Posted: August 17, 2007 3:59 PM
Undeclared Thompson Joins Iowa's Presidential Showcase
Former Tennessee GOP Sen. Fred Thompson has yet to officially enter the presidential race, but he was in Iowa this week, attending the perennially important Iowa State Fair on Friday to build momentum for his possible run. According to the Associated Press, Thompson is expected to officially declare his candidacy during Labor Day week.
In Iowa, he plans to meet with GOP supporters, deliver remarks at the Des Moines Register “soapbox” at the Iowa fair, and receive a tour of the fairgrounds with Sen. Chuck Grassley, R-Iowa. It was unknown whether he would get to see the fair’s prized butter cow.
Thompson’s “testing-the-waters committee” will now be headed by Bill Lacy, a former strategist for President Reagan, former senator and 1996 presidential contender Bob Dole and the Republican National Committee. Thompson said of Lacy, as quoted by the AP, “He turned around my campaign for Senate in 1994 and, as I move toward a decision on whether to run for president, I am confident he will take our operations to the next level.”
As the media continues to speculate about his entry, Washington Post columnist David Broder predicted that Thompson will try to shake up not only the GOP field but both sides of the race by forcing a tough dialogue on the nation’s future.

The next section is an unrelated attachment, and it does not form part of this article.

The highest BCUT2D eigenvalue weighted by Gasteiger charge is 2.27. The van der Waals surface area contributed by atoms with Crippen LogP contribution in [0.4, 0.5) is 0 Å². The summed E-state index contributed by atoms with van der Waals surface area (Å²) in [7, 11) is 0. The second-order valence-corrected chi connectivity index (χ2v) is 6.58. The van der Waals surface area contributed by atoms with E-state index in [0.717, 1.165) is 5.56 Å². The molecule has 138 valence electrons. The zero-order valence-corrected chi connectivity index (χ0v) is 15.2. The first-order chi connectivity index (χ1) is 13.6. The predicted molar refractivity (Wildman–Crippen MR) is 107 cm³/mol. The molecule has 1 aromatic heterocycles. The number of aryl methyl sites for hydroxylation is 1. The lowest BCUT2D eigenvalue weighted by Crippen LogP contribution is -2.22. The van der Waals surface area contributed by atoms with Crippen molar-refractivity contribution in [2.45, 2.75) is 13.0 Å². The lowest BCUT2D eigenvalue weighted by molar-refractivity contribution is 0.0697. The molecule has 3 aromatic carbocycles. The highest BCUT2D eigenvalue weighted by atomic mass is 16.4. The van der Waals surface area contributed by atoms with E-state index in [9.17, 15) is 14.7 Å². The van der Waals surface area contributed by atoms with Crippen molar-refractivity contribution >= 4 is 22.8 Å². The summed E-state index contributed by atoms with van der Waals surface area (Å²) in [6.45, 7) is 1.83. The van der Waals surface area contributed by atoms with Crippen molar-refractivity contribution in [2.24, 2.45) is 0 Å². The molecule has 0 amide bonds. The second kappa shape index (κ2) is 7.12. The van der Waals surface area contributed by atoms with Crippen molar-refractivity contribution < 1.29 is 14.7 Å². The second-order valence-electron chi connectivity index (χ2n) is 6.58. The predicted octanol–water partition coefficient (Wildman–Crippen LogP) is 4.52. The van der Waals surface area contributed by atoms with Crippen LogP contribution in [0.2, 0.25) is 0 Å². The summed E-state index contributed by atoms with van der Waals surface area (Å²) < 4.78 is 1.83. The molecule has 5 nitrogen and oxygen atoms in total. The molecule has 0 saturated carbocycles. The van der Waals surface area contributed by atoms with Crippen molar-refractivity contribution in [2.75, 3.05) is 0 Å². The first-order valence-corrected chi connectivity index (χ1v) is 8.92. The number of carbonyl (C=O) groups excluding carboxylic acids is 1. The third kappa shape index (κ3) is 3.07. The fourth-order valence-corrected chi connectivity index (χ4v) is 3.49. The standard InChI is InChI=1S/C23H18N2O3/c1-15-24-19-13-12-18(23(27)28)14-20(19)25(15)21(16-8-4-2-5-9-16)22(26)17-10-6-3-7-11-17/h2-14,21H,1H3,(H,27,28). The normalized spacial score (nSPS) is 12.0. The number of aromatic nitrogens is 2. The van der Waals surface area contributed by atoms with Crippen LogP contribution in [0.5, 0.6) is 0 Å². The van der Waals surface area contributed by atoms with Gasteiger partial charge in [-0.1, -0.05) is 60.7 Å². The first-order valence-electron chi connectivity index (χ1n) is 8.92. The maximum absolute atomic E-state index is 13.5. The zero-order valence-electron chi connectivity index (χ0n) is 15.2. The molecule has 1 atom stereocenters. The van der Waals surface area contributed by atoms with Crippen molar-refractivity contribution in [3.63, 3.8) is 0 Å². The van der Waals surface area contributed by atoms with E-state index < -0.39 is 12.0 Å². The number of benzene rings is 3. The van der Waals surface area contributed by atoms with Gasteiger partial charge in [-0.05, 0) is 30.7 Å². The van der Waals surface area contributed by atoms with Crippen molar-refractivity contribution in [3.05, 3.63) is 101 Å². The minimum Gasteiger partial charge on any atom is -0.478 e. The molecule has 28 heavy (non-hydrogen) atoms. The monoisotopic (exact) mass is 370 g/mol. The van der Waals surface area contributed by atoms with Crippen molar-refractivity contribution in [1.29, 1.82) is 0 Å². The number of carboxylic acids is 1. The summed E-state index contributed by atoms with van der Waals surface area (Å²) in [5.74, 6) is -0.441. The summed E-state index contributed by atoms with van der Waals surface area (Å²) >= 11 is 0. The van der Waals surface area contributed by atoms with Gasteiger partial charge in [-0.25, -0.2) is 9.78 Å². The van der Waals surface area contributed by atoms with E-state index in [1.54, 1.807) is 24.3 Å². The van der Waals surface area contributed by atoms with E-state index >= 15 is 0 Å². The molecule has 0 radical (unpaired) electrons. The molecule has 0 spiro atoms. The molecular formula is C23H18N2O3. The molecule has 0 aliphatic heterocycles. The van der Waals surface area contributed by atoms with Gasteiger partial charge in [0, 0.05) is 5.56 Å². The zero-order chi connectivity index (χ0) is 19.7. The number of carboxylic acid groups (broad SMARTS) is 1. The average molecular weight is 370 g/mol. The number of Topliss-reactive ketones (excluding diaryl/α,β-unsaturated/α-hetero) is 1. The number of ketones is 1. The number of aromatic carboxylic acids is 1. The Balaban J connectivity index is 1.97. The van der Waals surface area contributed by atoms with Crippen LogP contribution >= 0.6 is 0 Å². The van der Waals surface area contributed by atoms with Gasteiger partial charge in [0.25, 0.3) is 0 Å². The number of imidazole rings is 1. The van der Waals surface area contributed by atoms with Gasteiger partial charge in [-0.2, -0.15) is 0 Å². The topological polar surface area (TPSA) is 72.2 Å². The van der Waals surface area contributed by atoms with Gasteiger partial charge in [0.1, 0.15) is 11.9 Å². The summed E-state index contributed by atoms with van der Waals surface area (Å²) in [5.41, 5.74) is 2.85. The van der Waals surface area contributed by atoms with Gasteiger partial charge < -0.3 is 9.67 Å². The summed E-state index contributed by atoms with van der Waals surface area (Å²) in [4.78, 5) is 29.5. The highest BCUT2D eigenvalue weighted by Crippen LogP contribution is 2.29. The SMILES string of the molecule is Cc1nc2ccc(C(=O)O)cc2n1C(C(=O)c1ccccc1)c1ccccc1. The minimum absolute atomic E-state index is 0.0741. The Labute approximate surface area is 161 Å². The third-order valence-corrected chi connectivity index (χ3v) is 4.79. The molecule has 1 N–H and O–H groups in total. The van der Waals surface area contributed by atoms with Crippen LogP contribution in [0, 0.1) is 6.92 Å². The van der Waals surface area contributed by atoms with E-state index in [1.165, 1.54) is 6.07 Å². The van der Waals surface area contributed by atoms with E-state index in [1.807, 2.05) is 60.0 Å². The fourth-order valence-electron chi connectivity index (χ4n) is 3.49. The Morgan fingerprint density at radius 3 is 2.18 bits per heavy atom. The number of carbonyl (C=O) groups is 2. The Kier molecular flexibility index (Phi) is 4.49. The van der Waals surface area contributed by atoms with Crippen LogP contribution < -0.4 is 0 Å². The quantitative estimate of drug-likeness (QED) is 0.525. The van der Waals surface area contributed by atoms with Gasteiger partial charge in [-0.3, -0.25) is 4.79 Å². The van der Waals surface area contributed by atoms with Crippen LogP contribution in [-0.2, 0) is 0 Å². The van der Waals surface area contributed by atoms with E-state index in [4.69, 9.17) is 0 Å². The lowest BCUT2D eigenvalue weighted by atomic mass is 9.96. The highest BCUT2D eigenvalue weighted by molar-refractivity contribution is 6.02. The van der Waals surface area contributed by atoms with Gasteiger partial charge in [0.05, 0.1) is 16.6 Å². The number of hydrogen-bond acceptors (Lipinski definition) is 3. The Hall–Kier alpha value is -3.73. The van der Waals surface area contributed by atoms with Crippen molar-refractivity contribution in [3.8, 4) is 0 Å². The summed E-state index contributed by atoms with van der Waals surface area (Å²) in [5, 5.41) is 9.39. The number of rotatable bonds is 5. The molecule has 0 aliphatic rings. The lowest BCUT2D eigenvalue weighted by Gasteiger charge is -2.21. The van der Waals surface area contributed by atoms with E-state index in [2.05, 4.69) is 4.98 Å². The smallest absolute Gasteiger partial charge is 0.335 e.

In the Politico this week, Kenneth Vogel explored how Thompson’s lobbying background may become problematic as he courts small-government conservatives. Vogel wrote that the Clinch River Breeder Reactor, a failed experimental nuclear breeder reactor which was authorized in 1970 and cost taxpayers $1.7 billion, may have helped to kick start Thompson’s career. Then a lawyer, Thompson made connections with two of the project’s major contractors. Westinghouse became “Thompson’s first and longest-running lobbying client,” Vogel wrote. “The two firms ultimately paid Thompson more than $1 million, and Stone & Webster became a major source of campaign cash when Thompson ran for the Senate from Tennessee in 1994.”
Susan Saulny of the New York Times explored the nature, or what Paul S. Ryan, associate legal counsel for the Campaign Legal Center, termed “gray area,” of Thompson’s stealth campaign: Does it present an unfair advantage; is it legal; and what are the disadvantages to Thompson’s presidential bid?
Meanwhile, on the Internet, Thompson’s unofficial campaign site, I’m with Fred, promoted the former senator’s policy positions.
After his Iowa trip, Thompson plans to visit Kansas City, Mo. to deliver a speech to the 108th Veterans of Foreign Wars Convention on Aug. 21, followed by a trip to Indianapolis on Aug. 25 to make remarks before the Midwest Leadership Forum.